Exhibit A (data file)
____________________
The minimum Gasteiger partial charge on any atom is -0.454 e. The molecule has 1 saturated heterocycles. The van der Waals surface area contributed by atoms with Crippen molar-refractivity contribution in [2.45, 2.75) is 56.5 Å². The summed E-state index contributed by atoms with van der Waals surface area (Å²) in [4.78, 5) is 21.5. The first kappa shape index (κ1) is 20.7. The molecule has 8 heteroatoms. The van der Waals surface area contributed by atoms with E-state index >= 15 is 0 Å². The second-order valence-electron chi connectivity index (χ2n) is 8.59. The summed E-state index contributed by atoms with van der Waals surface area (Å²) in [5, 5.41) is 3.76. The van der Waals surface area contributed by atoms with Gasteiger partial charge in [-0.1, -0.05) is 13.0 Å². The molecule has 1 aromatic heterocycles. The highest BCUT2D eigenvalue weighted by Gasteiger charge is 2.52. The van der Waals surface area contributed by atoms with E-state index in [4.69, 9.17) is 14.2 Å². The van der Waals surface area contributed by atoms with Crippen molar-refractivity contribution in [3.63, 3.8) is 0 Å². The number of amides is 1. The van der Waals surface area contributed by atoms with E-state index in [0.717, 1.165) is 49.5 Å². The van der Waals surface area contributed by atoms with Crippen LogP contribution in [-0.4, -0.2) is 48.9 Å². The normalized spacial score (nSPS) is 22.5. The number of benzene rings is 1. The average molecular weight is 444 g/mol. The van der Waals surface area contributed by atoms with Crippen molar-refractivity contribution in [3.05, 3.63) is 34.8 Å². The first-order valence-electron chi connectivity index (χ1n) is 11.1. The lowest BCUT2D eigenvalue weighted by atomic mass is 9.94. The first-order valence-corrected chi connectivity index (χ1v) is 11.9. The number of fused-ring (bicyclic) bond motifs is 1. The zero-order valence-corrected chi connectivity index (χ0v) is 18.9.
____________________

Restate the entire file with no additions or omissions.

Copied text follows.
The minimum Gasteiger partial charge on any atom is -0.454 e. The molecule has 1 saturated heterocycles. The van der Waals surface area contributed by atoms with Crippen molar-refractivity contribution in [2.45, 2.75) is 56.5 Å². The summed E-state index contributed by atoms with van der Waals surface area (Å²) in [4.78, 5) is 21.5. The first kappa shape index (κ1) is 20.7. The molecule has 8 heteroatoms. The van der Waals surface area contributed by atoms with E-state index >= 15 is 0 Å². The second-order valence-electron chi connectivity index (χ2n) is 8.59. The summed E-state index contributed by atoms with van der Waals surface area (Å²) in [5, 5.41) is 3.76. The van der Waals surface area contributed by atoms with Gasteiger partial charge in [-0.1, -0.05) is 13.0 Å². The molecule has 1 aromatic heterocycles. The highest BCUT2D eigenvalue weighted by Gasteiger charge is 2.52. The van der Waals surface area contributed by atoms with E-state index in [4.69, 9.17) is 14.2 Å². The van der Waals surface area contributed by atoms with Crippen molar-refractivity contribution in [3.63, 3.8) is 0 Å². The number of amides is 1. The van der Waals surface area contributed by atoms with E-state index in [0.717, 1.165) is 49.5 Å². The van der Waals surface area contributed by atoms with Crippen LogP contribution in [-0.4, -0.2) is 48.9 Å². The normalized spacial score (nSPS) is 22.5. The number of benzene rings is 1. The average molecular weight is 444 g/mol. The van der Waals surface area contributed by atoms with Crippen molar-refractivity contribution in [3.05, 3.63) is 34.8 Å². The first-order valence-electron chi connectivity index (χ1n) is 11.1. The lowest BCUT2D eigenvalue weighted by atomic mass is 9.94. The first-order valence-corrected chi connectivity index (χ1v) is 11.9. The number of fused-ring (bicyclic) bond motifs is 1. The zero-order valence-corrected chi connectivity index (χ0v) is 18.9.